Sometimes Things Work Out

We don’t get to see too many Maersk ships, so I wanted to go to the harbor to have a look at Maersk Michigan.

It seemed as though the universe was conspiring against me. The camera on my fancy phone started acting strange, so that needed to be taken care of at the Apple Store at Ala Moana. It looked like I was going to miss getting photos of the ship arriving because of this. My appointment was for 1650 and the ship was scheduled for 1730. After the tech problem with the phone was solved, I quickly made my way to the harbor only to find…no ship. Eh? Wah!

While I was talking to a friend on the phone, Mikioi and Pi‘ilani along with the pilot boat headed out. A glimmer of hope!

I sat on a bollard and enjoyed the evening.

As the sun set behind the Wai‘anae range, Maersk Michigan appeared offshore (she came over from Pearl Harbor). Yay!

Maersk Michigan

Ran into Rick Wilson, who stopped by to take photos as well.

Curious red streak. Crepuscular ray?

red streak

Robert C. Seamans:

RC Seamans

Honolulu going to pick up the pilot:


Activity at the pier:

Maersk Michigan at the pier


Full Day at the Harbor

I hadn’t intended to stay all day at the harbor yesterday, but things just evolved.

The morning was spent on the ship, as usual. It was a rough week at work, so I decided to take it easy. No hard work, just inspecting things and measuring ullages.

A student is working on a photography project on board the ship. It’s interesting to see the ship via her creative vision. I took her down into the pump room, which is one of my favorite areas, in terms of subject material. Every time I’m down there, I notice something new and intriguing.

Speaking of pumps… No need to pump this week, but the pumping system was (and still is) on my mind. I happened to notice a pipe sticking through the forward bulkhead of port tank #1. It was tucked away behind one of the water tanks.

pipe through bulkhead

I went over to have a look:

pipe detail

Hm, this looks promising!

We ran into a bit of a problem with running PVC pipes through the deck down into the #1 tanks as well as the pump room. Unlike the other tanks, the deck over the #1 tanks is covered with a layer of concrete because the area functioned as the ship’s boiler room.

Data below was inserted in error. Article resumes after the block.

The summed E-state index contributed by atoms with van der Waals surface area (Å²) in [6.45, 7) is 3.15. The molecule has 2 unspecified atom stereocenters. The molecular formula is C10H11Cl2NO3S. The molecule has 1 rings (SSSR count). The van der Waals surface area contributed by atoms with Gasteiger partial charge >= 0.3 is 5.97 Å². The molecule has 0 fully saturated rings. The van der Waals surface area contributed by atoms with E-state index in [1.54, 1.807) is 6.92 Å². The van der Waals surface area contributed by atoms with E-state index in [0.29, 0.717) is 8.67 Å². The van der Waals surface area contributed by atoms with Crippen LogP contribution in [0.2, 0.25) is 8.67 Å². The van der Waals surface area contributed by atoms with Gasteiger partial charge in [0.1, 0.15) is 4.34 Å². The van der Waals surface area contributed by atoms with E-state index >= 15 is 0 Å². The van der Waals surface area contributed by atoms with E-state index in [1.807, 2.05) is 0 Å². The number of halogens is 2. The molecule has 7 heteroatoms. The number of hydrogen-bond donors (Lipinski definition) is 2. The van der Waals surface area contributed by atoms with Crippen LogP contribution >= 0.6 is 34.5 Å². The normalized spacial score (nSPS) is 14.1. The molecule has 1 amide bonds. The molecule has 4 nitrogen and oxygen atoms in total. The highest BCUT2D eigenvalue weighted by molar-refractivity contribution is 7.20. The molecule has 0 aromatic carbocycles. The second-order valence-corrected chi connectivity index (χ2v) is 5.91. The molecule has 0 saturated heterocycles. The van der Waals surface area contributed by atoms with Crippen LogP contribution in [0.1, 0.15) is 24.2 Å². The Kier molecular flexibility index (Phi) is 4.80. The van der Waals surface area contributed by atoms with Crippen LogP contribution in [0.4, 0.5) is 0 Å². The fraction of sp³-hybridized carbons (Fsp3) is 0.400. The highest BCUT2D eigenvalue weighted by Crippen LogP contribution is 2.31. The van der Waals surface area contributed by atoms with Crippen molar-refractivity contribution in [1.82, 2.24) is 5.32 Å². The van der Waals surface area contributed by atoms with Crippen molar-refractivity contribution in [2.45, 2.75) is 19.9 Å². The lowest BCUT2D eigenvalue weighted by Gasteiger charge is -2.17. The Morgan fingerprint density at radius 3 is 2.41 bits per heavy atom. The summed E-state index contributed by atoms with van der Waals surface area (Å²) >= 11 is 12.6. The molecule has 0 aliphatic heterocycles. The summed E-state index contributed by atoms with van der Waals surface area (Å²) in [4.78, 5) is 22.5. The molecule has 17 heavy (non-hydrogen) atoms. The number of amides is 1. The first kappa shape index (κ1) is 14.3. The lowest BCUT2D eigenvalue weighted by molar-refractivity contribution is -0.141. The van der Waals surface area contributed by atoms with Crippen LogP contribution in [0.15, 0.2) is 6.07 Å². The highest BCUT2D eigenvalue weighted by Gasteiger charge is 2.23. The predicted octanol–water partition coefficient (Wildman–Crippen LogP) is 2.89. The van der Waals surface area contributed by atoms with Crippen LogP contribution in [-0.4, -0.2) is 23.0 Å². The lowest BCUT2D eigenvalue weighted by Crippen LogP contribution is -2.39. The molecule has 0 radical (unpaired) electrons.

Looking at photos taken inside the port tank #1 from last summer’s survey, we may be able to incorporate this pipe into our system. At the very least, we can use the existing hole in the bulkhead.

Below the pipe was a drainage hole (to the pump room) in the concrete waterway:

drainage hole in waterway

View through the hole:

view through hole

Tank bulkhead is to the left and frame #100 to the right.

For reference, a photo of Chris Jannini that I posted previously:

labeling pump room

He’s standing on the stringer just below the one visible in the previous photo.

Rat’s eye view:

rat's eye view

Where bulkheads meet:

<where bulkheads meet

Building up (again) my collection of rivet heads and other bits that fall off:

the collection

Outside the ship…

Polar Ranger towing Westward Trader:

Polar Ranger

Voyaging canoe?

voyaging canoe

Robert C. Seamans at Pier 9:

Robert C. Seamans

As I’ve said before, it’s always a joy to see a sailing vessel in the harbor.

The obligatory rat guard photo:

Robert C. Seamans rat guards

I took the opportunity to chat with one of the crew members. This led to a tour of the ship and a tour of FOC. As with the gentleman from Kaiwo Maru, it was a pleasure to meet them. They understand.

Paul happened to be on the ship doing some work on the electrical system. While we were talking, he was called back to the pilot boat. With kind permission from Captain Steve Baker, I got to go out to Kauai with them:

Zipping along the port side:

Kauai port side


Kauai offshore

😀 Great fun!